As Teen Smoking Rate Hits Historic Low, Youth Tobacco Use Hits Record High Derailing Years of Progress and Putting a New Generation at Risk
Statement of Robin Koval, CEO and President, Truth Initiative®
The youth smoking rate has fallen to a historic low of 3.7%, according to new data from the Monitoring the Future (MTF) survey released today. This is a huge victory for public health and a milestone to be celebrated. However, as the end of youth cigarette smoking is in reach after years of steady declines, youth tobacco use is at its highest level in nearly 20 years driven by skyrocketing e-cigarette use. Years of progress are being erased with millions of teens, most of whom were not smoking cigarettes as evidenced by this survey, now on a path to nicotine addiction with a largely unregulated product putting their current and future health at risk.
Today’s survey further underscores the severity of the youth e-cigarette epidemic. Youth vaping continues to grow, with 22.5% of 8th, 10th and 12th graders reporting that they had vaped in the last 30 days. This adds to the evidence from the 2019 National Youth Tobacco Survey that shows an alarming 27.5% of high schoolers using e-cigarettes, 21.4% of whom reporting use on a daily basis. The MTF survey also finds a shift in how teens are consuming marijuana — 10.1% of youth have vaped marijuana in the last month, almost double the percentage from last year. It’s important to note that overall youth marijuana use has not risen significantly. The increase is in the fact that more youth are vaping it.
No one knows all of the short- or long-term health effects of vaping. The Centers for Disease Control and Prevention’s ongoing investigation into the 2,409 vaping-related lung illnesses and 52 deaths, along with numerous studies currently underway, are just beginning to identify what can happen when products are allowed on the market without being tested for safety and fully complying with the regulatory process. The evidence around negative health effects continues to emerge and nicotine use in any form is dangerous for young people.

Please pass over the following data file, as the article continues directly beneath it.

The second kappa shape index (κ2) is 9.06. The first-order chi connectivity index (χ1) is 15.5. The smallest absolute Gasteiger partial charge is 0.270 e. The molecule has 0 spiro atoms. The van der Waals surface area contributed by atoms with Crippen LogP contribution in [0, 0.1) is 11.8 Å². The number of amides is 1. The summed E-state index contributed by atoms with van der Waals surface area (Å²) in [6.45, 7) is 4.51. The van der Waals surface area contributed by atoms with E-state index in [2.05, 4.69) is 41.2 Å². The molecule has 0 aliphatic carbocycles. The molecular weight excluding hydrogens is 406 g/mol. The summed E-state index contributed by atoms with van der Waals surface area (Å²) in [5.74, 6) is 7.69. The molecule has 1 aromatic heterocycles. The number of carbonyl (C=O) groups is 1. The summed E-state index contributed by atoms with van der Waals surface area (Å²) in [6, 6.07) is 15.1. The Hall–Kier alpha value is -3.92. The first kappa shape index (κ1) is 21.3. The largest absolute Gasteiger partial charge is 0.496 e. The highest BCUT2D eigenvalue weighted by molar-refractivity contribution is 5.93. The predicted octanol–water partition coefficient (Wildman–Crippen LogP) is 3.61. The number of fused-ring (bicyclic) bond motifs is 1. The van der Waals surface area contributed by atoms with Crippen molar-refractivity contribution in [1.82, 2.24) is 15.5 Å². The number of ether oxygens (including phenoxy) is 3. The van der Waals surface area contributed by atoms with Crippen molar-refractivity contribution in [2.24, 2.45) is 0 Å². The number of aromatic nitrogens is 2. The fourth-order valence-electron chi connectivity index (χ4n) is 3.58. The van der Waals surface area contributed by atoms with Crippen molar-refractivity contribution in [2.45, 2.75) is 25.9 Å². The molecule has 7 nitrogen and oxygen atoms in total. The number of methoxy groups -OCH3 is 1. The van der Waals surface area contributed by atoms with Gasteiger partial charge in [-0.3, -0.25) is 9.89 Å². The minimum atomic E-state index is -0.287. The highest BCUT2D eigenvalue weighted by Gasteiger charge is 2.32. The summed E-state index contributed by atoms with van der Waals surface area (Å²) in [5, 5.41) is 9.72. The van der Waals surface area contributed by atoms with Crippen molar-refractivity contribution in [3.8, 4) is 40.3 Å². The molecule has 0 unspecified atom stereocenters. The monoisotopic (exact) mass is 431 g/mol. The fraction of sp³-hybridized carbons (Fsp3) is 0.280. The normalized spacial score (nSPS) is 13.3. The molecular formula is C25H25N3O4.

Increases in youth e-cigarette use, and vaping overall, are no surprise as we learn more and more about how the tobacco industry, especially e-cigarette maker JUUL, has targeted youth with clever marketing campaigns, high-nicotine delivering vaping products and youth-appealing flavors designed to attract a new generation to nicotine. Conversely, while youth e-cigarette use continues to grow, only 3.2% of adults use e-cigarettes with essentially flat prevalence since 2014, according to the National Health Interview Survey.
With 97% of youth who vape using flavors, the administration must implement its plan, announced more than three months ago, to clear the market of all flavored e-cigarettes — including mint and menthol — from all retail and online outlets immediately in the face of this worsening youth e-cigarette epidemic. And the public broadly supports this action. According to a new Truth Initiative study published in Nicotine & Tobacco Research, more than 75% of parents with middle and high school students favor a ban on flavored e-cigarette sales, indicating overwhelming parental support for stricter tobacco control policies aimed at preventing youth tobacco use.
For its part, Truth Initiative is directly confronting the e-cigarette epidemic with its highly effective national truth® youth e-cigarette prevention campaign that is already showing shifts in teen vaping attitudes. Our This is Quitting quit vape program now has more than 70,000 enrollees and early evidence of efficacy.
We are deeply concerned that the health of America’s youth continues to be jeopardized by the tobacco industry that prioritizes profit over public health. This giant chemistry experiment gone wrong being conducted on the public, most of them teens and young adults, must stop. We urge the federal government to implement the wise plan to take all flavors, including mint and menthol, off the market immediately so that this alarming trend of yearly increases in youth e-cigarette use can be reversed and we return to a path of progress of making tobacco a thing of the past and achieving a culture where youth and young adults reject tobacco in all its forms.
The University of Michigan's Monitoring the Future study tracks trends in substance use among students in 12th, 10th and 8th grades. Each year, the national study surveys 50,000 students in about 400 public and private secondary schools throughout the United States.